With the theme of the day in mind, the discussion groups on the second day of the INSP conference focused on the question: “how do street papers survive in the digital age?”
Delegates were split into five groups to tackle various challenges and opportunities that are emerging from the rapid advancement of digital technology and to discuss its effect on the media landscape. They were asked to keep in mind the questions: What are the needs this technology/approach addresses? What are the related challenges and opportunities? What does the future hold for street papers?
Group 1 focused on the topic of digital subscriptions. Street sales are a priority to all street papers as they are the main source of income for vendors, however the opportunities are plenty when discussing the future use of the web.
|John Bird (Big Issue UK)|
John Bird (Founder of The Big Issue UK) and Dirk Meerkotter (The Big Issue South Africa) led the discussion on the benefits of subscriptions to reach more remote regions and new groups of readers. Most attendants agreed that it is a good idea to publish extra material on the internet, rather than just the magazine itself – to “add rather than duplicate”, as John Bird put it. The Big Issue South Africa’s innovative digital subscription app inspired the group – what if there was an INSP app in the future that gave readers access to street papers from all over the world?
Since the demand for digital subscriptions seems to be underestimated in many places, there are many opportunities: tokens could be sold on the streets and vendors who either can’t or do not want to sell on the streets could get an alternative chance to interact with the readers. The sky is the limit when the street papers enter the digital era and John Bird emphasized that “innovation is a bit like justice – it doesn’t exist unless it can be seen being done”.
|Christian Lissman (BI in the North) and|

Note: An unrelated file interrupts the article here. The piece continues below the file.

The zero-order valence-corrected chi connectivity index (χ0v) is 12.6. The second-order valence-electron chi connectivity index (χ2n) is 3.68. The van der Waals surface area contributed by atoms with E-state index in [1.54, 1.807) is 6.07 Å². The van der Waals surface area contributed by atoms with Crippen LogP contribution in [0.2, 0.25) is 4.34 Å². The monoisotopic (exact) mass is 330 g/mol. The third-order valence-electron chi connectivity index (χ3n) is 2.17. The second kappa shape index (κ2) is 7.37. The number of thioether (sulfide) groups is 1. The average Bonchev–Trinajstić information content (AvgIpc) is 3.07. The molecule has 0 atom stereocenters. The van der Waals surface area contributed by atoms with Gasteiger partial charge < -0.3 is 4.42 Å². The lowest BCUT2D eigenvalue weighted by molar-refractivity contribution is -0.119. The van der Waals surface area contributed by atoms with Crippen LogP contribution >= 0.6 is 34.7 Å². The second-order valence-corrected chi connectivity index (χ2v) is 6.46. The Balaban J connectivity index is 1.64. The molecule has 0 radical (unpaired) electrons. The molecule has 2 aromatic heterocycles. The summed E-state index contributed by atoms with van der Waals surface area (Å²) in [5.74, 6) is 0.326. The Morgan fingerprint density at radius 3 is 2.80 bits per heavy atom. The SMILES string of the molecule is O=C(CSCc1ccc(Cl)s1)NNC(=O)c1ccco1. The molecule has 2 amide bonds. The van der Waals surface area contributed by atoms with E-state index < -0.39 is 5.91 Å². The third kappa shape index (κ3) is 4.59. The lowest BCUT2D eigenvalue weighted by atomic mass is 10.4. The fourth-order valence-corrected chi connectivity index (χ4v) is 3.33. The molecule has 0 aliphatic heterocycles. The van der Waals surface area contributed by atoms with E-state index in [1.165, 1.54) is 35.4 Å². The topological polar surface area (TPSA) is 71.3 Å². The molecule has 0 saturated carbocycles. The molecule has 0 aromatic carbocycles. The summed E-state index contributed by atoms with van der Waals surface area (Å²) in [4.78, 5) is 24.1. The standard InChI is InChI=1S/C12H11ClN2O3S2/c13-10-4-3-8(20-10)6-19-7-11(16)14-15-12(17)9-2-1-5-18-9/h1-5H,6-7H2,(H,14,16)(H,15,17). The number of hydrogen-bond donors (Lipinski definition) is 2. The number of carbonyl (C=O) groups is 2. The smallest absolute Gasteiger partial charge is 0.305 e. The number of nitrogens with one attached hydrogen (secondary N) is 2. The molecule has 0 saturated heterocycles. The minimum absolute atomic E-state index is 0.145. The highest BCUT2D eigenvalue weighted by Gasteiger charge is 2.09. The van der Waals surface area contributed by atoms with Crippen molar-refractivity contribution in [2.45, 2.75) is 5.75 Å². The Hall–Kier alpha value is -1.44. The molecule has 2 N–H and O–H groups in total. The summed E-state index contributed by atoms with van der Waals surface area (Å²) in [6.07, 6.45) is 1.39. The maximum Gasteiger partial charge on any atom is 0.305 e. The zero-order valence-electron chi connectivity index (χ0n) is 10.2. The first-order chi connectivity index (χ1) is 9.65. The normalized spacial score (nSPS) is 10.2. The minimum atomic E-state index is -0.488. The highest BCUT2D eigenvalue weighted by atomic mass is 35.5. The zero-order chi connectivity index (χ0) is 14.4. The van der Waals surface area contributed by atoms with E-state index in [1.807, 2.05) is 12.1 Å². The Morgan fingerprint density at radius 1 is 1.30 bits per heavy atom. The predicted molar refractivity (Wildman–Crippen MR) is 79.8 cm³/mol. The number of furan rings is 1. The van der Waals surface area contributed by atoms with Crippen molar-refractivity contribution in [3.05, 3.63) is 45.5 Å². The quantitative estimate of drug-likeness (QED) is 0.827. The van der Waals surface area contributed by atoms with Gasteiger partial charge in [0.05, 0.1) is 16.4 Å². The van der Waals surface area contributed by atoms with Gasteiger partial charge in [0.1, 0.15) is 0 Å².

Steven Persson (BI Australia)
Groups 2a and 2b, chaired by Christian Lisseman (Communication Team Leader at The Big Issue in the North, UK), Steven Persson (INSP Secretary and CEO of The Big Issue Australia), Fay Selvan (Group Chief Executive at The Big Issue in the North, UK) and Alan Attwood (Editor of The Big Issue Australia), debated the big digital question: print vs. digital. Street papers face a unique problem in adapting to digital technology as the vendor-customer transaction on the street is the core of the street paper model. The discussion group looked at various trials and pilot schemes and discussed their potential.
In particular they looked at the INSP digital street paper pilot. In partnership with The Big Issue in the North, customers could get a digital copy of the popular street paper on their phone by buying a QR code card from a vendor, priced equally to the print copy so that the vendor’s income is still assured. This has since been replicated by The Big Issue Australia.
The discussion participants discussed its success and possible improvements. “A digital copy is a first step, but it’s not the future,” Ilse Weiss from Strassenkreuzer said.
|Alan Attwood (BI Australia) and |
Fay Selvan (BI in the North).
Christian Lisseman (UK) underlined that a digital version of a street paper is not meant to be a replacement for the printed version. It’s rather to win more readers, in particular readers who don’t want to buy the printed version.
Fay Selvan explained: “For me the experiment with the cards was very important, because it told us: if we’re selling a digital version, it has to offer much more than a simple PDF copy of the print.”